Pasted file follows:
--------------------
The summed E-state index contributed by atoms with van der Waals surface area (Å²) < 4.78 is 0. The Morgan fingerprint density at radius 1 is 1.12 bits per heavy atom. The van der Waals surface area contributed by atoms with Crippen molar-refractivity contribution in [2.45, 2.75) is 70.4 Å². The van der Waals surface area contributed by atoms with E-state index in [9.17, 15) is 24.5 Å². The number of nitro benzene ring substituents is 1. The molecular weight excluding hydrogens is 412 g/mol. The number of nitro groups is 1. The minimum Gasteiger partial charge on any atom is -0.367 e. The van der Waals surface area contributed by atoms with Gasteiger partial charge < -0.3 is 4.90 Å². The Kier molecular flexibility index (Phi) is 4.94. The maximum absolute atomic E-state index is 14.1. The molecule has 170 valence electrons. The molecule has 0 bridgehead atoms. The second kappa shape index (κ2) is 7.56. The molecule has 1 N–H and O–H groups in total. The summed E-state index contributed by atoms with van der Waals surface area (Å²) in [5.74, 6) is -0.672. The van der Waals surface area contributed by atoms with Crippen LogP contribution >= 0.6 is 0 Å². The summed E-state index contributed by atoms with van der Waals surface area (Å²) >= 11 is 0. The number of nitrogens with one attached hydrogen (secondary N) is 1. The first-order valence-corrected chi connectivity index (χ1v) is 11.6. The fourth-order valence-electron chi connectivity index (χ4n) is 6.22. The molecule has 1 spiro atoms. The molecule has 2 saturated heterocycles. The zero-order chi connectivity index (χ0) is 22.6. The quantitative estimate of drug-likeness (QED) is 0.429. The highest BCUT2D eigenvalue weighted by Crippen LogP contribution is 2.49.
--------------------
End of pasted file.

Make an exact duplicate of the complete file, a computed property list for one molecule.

The summed E-state index contributed by atoms with van der Waals surface area (Å²) < 4.78 is 0. The Morgan fingerprint density at radius 1 is 1.12 bits per heavy atom. The van der Waals surface area contributed by atoms with Crippen molar-refractivity contribution in [2.45, 2.75) is 70.4 Å². The van der Waals surface area contributed by atoms with E-state index in [9.17, 15) is 24.5 Å². The number of nitro benzene ring substituents is 1. The molecular weight excluding hydrogens is 412 g/mol. The number of nitro groups is 1. The minimum Gasteiger partial charge on any atom is -0.367 e. The van der Waals surface area contributed by atoms with Gasteiger partial charge < -0.3 is 4.90 Å². The Kier molecular flexibility index (Phi) is 4.94. The maximum absolute atomic E-state index is 14.1. The molecule has 170 valence electrons. The molecule has 0 bridgehead atoms. The second kappa shape index (κ2) is 7.56. The molecule has 1 N–H and O–H groups in total. The summed E-state index contributed by atoms with van der Waals surface area (Å²) in [5.74, 6) is -0.672. The van der Waals surface area contributed by atoms with Crippen LogP contribution >= 0.6 is 0 Å². The summed E-state index contributed by atoms with van der Waals surface area (Å²) >= 11 is 0. The number of nitrogens with one attached hydrogen (secondary N) is 1. The first-order valence-corrected chi connectivity index (χ1v) is 11.6. The fourth-order valence-electron chi connectivity index (χ4n) is 6.22. The molecule has 1 spiro atoms. The molecule has 2 saturated heterocycles. The zero-order chi connectivity index (χ0) is 22.6. The quantitative estimate of drug-likeness (QED) is 0.429. The highest BCUT2D eigenvalue weighted by Crippen LogP contribution is 2.49.